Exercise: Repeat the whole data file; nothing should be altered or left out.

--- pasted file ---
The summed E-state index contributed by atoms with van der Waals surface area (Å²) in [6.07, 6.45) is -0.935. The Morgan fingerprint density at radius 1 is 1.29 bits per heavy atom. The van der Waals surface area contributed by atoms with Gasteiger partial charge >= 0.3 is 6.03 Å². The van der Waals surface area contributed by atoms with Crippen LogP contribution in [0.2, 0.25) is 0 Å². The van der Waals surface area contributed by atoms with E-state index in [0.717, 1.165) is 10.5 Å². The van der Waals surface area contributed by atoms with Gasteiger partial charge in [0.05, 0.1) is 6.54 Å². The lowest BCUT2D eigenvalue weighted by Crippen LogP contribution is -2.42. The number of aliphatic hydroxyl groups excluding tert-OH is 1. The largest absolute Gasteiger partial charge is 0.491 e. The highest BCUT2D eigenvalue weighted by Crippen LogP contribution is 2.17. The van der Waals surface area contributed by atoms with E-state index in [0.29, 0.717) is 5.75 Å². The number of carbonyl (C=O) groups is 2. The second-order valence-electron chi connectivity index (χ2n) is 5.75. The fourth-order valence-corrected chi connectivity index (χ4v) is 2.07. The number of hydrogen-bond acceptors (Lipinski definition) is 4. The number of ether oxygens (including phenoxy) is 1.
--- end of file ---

The summed E-state index contributed by atoms with van der Waals surface area (Å²) in [6.07, 6.45) is -0.935. The Morgan fingerprint density at radius 1 is 1.29 bits per heavy atom. The van der Waals surface area contributed by atoms with Gasteiger partial charge >= 0.3 is 6.03 Å². The van der Waals surface area contributed by atoms with Crippen LogP contribution in [0.2, 0.25) is 0 Å². The van der Waals surface area contributed by atoms with E-state index in [0.717, 1.165) is 10.5 Å². The van der Waals surface area contributed by atoms with Gasteiger partial charge in [0.05, 0.1) is 6.54 Å². The lowest BCUT2D eigenvalue weighted by Crippen LogP contribution is -2.42. The number of aliphatic hydroxyl groups excluding tert-OH is 1. The largest absolute Gasteiger partial charge is 0.491 e. The highest BCUT2D eigenvalue weighted by Crippen LogP contribution is 2.17. The van der Waals surface area contributed by atoms with E-state index in [0.29, 0.717) is 5.75 Å². The number of carbonyl (C=O) groups is 2. The second-order valence-electron chi connectivity index (χ2n) is 5.75. The fourth-order valence-corrected chi connectivity index (χ4v) is 2.07. The number of hydrogen-bond acceptors (Lipinski definition) is 4. The number of ether oxygens (including phenoxy) is 1.